The Penn Press list for spring 2021 includes hardcover releases, first-time paperbacks, and ebook editions intended for scholars, students, and serious general readers worldwide. Click here to explore our forthcoming books, grouped by subject area.
280 pages | 6 x 9 | 6 illus.
Cloth 2016 | ISBN 9780812248401 | $47.50s | Outside the Americas £38.00
Paper Mar 2022 | ISBN 9780812225211 | $24.95s | Outside the Americas £18.99
Ebook editions are available from selected online vendors
A volume in the series Early Modern Americas
Winner of the 2016 French Colonial Historical Society Mary Alice and Philip Boucher Book Prize
"Palmer's sensitive readings, rich analysis, and fascinating microhistories make the book a great read—a must-read, in fact—for anyone interested in questions of power, racial identity, and gender dynamics in the Atlantic World."—American Historical ReviewFollowing the stories of families who built their lives and fortunes across the Atlantic Ocean, Intimate Bonds explores how households anchored the French empire and shaped the meanings of race, slavery, and gender in the early modern period. As race-based slavery became entrenched in French laws, all household members in the French Atlantic world —regardless of their status, gender, or race—negotiated increasingly stratified legal understandings of race and gender.
"Intimate Bonds illuminates how slaves and free people of color challenged the hardening racial and social hierarchies of the eighteenth century. . . . The well-crafted blend of deep archival research and insightful prose makes Intimate Bonds a terrific addition to seminars on race, colonialism, and gender, as well as the Atlantic World, early America, early Latin America, and France."—Journal of Social History
"The author's greatest strength lies in her ability to utilize multiple sources to provide a macro overview of changing French and colonial political and social practices while simultaneously foregrounding the very personal experiences of several families. . . . At all times Palmer writes with great lucidity, and her prose is engaging from the first page."—Journal of Eighteenth-Century Studies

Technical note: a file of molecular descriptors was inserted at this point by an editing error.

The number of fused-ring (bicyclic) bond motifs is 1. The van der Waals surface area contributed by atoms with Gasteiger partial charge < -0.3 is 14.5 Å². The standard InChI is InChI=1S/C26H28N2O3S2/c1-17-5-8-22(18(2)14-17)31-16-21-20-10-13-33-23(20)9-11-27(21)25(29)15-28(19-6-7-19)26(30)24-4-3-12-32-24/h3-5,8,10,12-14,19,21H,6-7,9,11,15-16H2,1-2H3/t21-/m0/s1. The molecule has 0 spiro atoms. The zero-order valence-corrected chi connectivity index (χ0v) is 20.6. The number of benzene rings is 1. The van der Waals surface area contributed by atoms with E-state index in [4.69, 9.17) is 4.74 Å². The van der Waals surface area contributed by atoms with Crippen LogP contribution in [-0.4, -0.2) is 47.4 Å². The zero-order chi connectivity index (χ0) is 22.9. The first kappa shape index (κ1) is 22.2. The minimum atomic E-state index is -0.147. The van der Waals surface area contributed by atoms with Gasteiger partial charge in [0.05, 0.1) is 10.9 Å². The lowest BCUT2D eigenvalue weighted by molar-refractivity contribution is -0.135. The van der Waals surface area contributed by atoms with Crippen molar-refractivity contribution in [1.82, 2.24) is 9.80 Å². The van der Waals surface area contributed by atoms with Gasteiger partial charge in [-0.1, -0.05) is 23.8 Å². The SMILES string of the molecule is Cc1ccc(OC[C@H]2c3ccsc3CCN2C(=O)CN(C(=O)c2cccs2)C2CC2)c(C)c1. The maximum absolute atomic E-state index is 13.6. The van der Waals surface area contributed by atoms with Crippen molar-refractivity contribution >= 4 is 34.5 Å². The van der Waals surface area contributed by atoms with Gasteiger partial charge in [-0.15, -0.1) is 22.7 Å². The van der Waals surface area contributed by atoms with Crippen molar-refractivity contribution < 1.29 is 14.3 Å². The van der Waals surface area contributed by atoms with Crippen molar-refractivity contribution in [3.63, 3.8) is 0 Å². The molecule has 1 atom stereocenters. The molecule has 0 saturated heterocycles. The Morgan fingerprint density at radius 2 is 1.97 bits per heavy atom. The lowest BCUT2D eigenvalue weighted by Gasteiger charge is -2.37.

"Intimate Bonds is an impressive work of research exploring how individuals and families in the eighteenth-century French Atlantic were affected by, responded to, and shaped notions of race, slavery, gender, family, and empire. It creatively examines how intimacies shaped the construction of all these notions . . . [A] very compelling new book that will challenge the ways scholars think about race, slavery, gender, family, and empire in the French context."—William and Mary Quarterly
"A striking and original study that will engage both scholars and students in its vivid exploration of families and people in eighteenth-century Atlantic France. Extensive and detailed archival research undergirds each narrative gem. The prose is simple and lively, hiding the author's hard work of empirically verifying familial and historical connections."—Sue Peabody, Washington State University
"Intimate Bonds is a deeply-researched book that offers an important intervention in the fields of early modern French and French Atlantic history. Analyzing a broader range of actors than previous historians, Jennifer L. Palmer sheds important new light on the contested, constructed, and shifting meanings of 'race' in the French Atlantic world."—Brett Rushforth, University of Oregon
Through her focus on household relationships, Jennifer L. Palmer reveals how intimacy not only led to the seemingly immutable hierarchies of the plantation system but also caused these hierarchies to collapse even before the age of Atlantic revolutions. Placing families at the center of the French Atlantic world, Palmer uses the concept of intimacy to illustrate how race, gender, and the law intersected to form a new worldview. Through analysis of personal, mercantile, and legal relationships, Intimate Bonds demonstrates that even in an era of intensifying racial stratification, slave owners and slaves, whites and people of color, men and women all adapted creatively to growing barriers, thus challenging the emerging paradigm of the nuclear family. This engagingly written history reveals that personal choices and family strategies shaped larger cultural and legal shifts in the meanings of race, slavery, family, patriarchy, and colonialism itself.
Jennifer L. Palmer is Associate Professor of History at the University of Georgia.